Casual Vocals — “You Are I Am We Are”
Before giving birth to a human baby this fall, Milwaukee (by way of Chicago) singer-songwriter Colleen Webb wanted to cast a music video for “You Are I Am We Are”—the first single from her yet-untitled 2016 record—into the world. Fittingly, the visual adaptation for a song Webb self-recorded in her attic studio was also shot and edited by her in the same space. Enlisting the mouths of her friends and husband to lip sync the lyrics and combining it with some public domain bicentennial-era propaganda footage, the video for the folky and faintly-Feist-like ditty is simplistic, but totes its fair share of sheen for costing literally nothing to make.

Dead Horses — “Ain’t Got Time”
It’s a battle of the elements in the moody and cryptic video for Dead Horses’ lovely 2015 single “Ain’t Got Time.” Water, fire, earth, and wind all make appearances at one point or another, giving tangible textures to what appears to be the universe’s most depressing dinner party held in someone’s attic. Created by Ryan Klassa, Louie Fisher, and Daniel Lindsay, the clip is brimming with striking imagery: a leaf-covered burial, the reflection in an old TV, a brick on fire, mud-streaked faces, and the eventual reversal of time and memory itself.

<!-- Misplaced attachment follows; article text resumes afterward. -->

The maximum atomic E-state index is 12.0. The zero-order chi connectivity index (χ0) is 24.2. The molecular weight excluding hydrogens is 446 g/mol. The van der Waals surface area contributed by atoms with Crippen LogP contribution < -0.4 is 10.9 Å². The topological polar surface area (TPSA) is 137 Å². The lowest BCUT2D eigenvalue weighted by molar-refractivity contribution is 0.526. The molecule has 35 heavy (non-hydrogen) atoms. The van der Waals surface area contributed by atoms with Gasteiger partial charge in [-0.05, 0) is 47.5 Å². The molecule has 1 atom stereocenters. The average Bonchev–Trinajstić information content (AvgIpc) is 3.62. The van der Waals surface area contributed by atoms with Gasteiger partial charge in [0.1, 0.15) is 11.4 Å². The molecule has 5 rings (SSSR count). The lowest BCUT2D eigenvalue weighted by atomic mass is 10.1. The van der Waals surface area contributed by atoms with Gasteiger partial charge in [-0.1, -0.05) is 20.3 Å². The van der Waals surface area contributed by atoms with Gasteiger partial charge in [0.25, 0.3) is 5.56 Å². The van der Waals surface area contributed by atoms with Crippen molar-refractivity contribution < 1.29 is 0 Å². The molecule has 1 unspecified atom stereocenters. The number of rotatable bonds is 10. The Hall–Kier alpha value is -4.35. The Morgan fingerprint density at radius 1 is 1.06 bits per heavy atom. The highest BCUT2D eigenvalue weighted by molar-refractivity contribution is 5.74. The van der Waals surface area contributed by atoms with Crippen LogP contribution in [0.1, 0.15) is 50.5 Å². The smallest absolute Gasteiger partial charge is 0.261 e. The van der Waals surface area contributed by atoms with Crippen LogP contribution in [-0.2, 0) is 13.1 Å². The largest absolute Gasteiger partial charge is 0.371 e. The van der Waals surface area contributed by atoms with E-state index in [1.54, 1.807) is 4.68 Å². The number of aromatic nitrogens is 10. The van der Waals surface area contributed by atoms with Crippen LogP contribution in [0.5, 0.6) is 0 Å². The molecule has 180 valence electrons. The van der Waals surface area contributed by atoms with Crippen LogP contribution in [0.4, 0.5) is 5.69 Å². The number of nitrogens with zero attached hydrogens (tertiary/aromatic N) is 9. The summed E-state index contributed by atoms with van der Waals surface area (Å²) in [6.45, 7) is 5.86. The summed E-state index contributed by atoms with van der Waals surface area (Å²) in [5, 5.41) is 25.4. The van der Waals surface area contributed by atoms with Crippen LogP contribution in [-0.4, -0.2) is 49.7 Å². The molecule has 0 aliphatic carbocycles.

The Fatty Acids — “Worst Part”
There was a time, not too long ago, when The Fatty Acids were the new scramble-pop kids on the block. These days, the Fatties are veteran mainstays of the scene, still playing out a steady clip and inspiring an entirely new crop of Milwaukee musicians—and the video for “Worst Part,” from 2013’s Boléro, is a reminder of just how good the Fatties are. Created by filmmaker Kelly Anderson, the clip combines outtakes from past video shoots, live footage, and shots of random goofing around to create a thrilling, inspiring, and even bittersweet look back on a band that has been absolutely vital to the Milwaukee music scene for the past five years. It’s also a celebration of creativity and camaraderie—two things The Fatty Acids have never lacked.

Greatest Lakes — “Nothing Left”